qguardedptr.3qt man page

QGuardedPtr — Template class that provides guarded pointers to QObjects

Synopsis

#include <qguardedptr.h>

Public Members

QGuardedPtr ()

QGuardedPtr ( T * p )

QGuardedPtr ( const QGuardedPtr<T> & p )

~QGuardedPtr ()

QGuardedPtr<T> & operator= ( const QGuardedPtr<T> & p )

QGuardedPtr<T> & operator= ( T * p )

bool operator== ( const QGuardedPtr<T> & p ) const

bool operator!= ( const QGuardedPtr<T> & p ) const

bool isNull () const

T * operator-> () const

T & operator* () const

operator T * () const

Description

The QGuardedPtr class is a template class that provides guarded pointers to QObjects.

A guarded pointer, QGuardedPtr<X>, behaves like a normal C++ pointer X*, except that it is automatically set to 0 when the referenced object is destroyed (unlike normal C++ pointers, which become "dangling pointers" in such cases). X must be a subclass of QObject.

Guarded pointers are useful whenever you need to store a pointer to a QObject that is owned by someone else and therefore might be destroyed while you still hold a reference to it. You can safely test the pointer for validity.

Example:

QGuardedPtr<QLabel> label = new QLabel( 0, "label" );

label->setText( "I like guarded pointers" );

delete (QLabel*) label; // simulate somebody destroying the label

if ( label)

    label->show();

else

    qDebug("The label has been destroyed");

The program will output The label has been destroyed rather than dereferencing an invalid address in label->show().

The functions and operators available with a QGuardedPtr are the same as those available with a normal unguarded pointer, except the pointer arithmetic operators (++, --, -, and +), which are normally used only with arrays of objects. Use them like normal pointers and you will not need to read this class documentation.

For creating guarded pointers, you can construct or assign to them from an X* or from another guarded pointer of the same type. You can compare them with each other using operator==() and operator!=(), or test for 0 with isNull(). And you can dereference them using either the *x or the x->member notation.

A guarded pointer will automatically cast to an X*, so you can freely mix guarded and unguarded pointers. This means that if you have a QGuardedPtr<QWidget>, you can pass it to a function that requires a QWidget*. For this reason, it is of little value to declare functions to take a QGuardedPtr as a parameter; just use normal pointers. Use a QGuardedPtr when you are storing a pointer over time.

Note again that class X must inherit QObject, or a compilation or link error will result.

See also Object Model.

QGuardedPtr::QGuardedPtr ()

Constructs a 0 guarded pointer.

See also isNull().

QGuardedPtr::QGuardedPtr ( T * p )

Constructs a guarded pointer that points to same object as p points to.

QGuardedPtr::QGuardedPtr ( const QGuardedPtr<T> & p )

Copy one guarded pointer from another. The constructed guarded pointer points to the same object that p points to (which may be 0).

QGuardedPtr::~QGuardedPtr ()

Destroys the guarded pointer. Just like a normal pointer, destroying a guarded pointer does not destroy the object being pointed to.

bool QGuardedPtr::isNull () const

Returns TRUE if the referenced object has been destroyed or if there is no referenced object; otherwise returns FALSE.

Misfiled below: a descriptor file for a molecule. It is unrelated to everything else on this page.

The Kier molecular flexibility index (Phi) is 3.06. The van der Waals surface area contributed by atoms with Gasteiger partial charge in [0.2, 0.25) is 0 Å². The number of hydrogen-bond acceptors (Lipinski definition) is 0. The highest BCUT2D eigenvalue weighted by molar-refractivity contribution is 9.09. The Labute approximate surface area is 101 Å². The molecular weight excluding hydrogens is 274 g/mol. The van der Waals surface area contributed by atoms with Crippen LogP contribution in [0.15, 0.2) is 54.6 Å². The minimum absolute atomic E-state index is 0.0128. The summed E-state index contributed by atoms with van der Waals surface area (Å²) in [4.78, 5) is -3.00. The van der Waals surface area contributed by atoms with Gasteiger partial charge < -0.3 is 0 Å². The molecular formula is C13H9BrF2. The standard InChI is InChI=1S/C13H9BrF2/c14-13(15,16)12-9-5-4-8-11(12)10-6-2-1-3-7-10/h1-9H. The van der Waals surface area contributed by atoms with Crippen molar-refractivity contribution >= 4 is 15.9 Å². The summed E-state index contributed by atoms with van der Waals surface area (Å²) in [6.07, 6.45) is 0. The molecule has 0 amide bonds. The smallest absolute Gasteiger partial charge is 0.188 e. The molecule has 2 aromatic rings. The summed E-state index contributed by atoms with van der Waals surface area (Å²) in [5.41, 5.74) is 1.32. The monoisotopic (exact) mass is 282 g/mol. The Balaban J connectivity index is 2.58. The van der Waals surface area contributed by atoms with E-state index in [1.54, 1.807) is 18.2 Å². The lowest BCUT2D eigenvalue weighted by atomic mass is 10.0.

QGuardedPtr::operator T * () const

Cast operator; implements pointer semantics. Because of this function you can pass a QGuardedPtr<X> to a function where an X* is required.

bool QGuardedPtr::operator!= ( const QGuardedPtr<T> & p ) const

Inequality operator; implements pointer semantics, the negation of operator==(). Returns TRUE if p and this guarded pointer are not pointing to the same object; otherwise returns FALSE.

T & QGuardedPtr::operator* () const

Dereference operator; implements pointer semantics. Just use this operator as you would with a normal C++ pointer.

T * QGuardedPtr::operator-> () const

Overloaded arrow operator; implements pointer semantics. Just use this operator as you would with a normal C++ pointer.

QGuardedPtr<T> & QGuardedPtr::operator= ( const QGuardedPtr<T> & p )

Assignment operator. This guarded pointer then points to the same object as p points to.

QGuardedPtr<T> & QGuardedPtr::operator= ( T * p )

This is an overloaded member function, provided for convenience. It behaves essentially like the above function.

Assignment operator. This guarded pointer then points to the same object as p points to.

bool QGuardedPtr::operator== ( const QGuardedPtr<T> & p ) const

Equality operator; implements traditional pointer semantics. Returns TRUE if both p and this guarded pointer are 0, or if both p and this pointer point to the same object; otherwise returns FALSE.

See also operator!=().

See Also

http://doc.trolltech.com/qguardedptr.ht… http://www.trolltech.com/faq/tech.html

Author

Generated automatically from the source code.

Bugs

If you find a bug in Qt, please report it as described in http://doc.trolltech.com/bughowto.html. Good bug reports help us to help you. Thank you.

The definitive Qt documentation is provided in HTML format; it is located at $QTDIR/doc/html and can be read using Qt Assistant or with a web browser. This man page is provided as a convenience for those users who prefer man pages, although this format is not officially supported by Trolltech.

If you find errors in this manual page, please report them to qt-bugs@trolltech.com. Please include the name of the manual page (qguardedptr.3qt) and the Qt version (3.3.8).

Referenced By

QGuardedPtr.3qt(3) is an alias of qguardedptr.3qt(3).

2 February 2007 Trolltech AS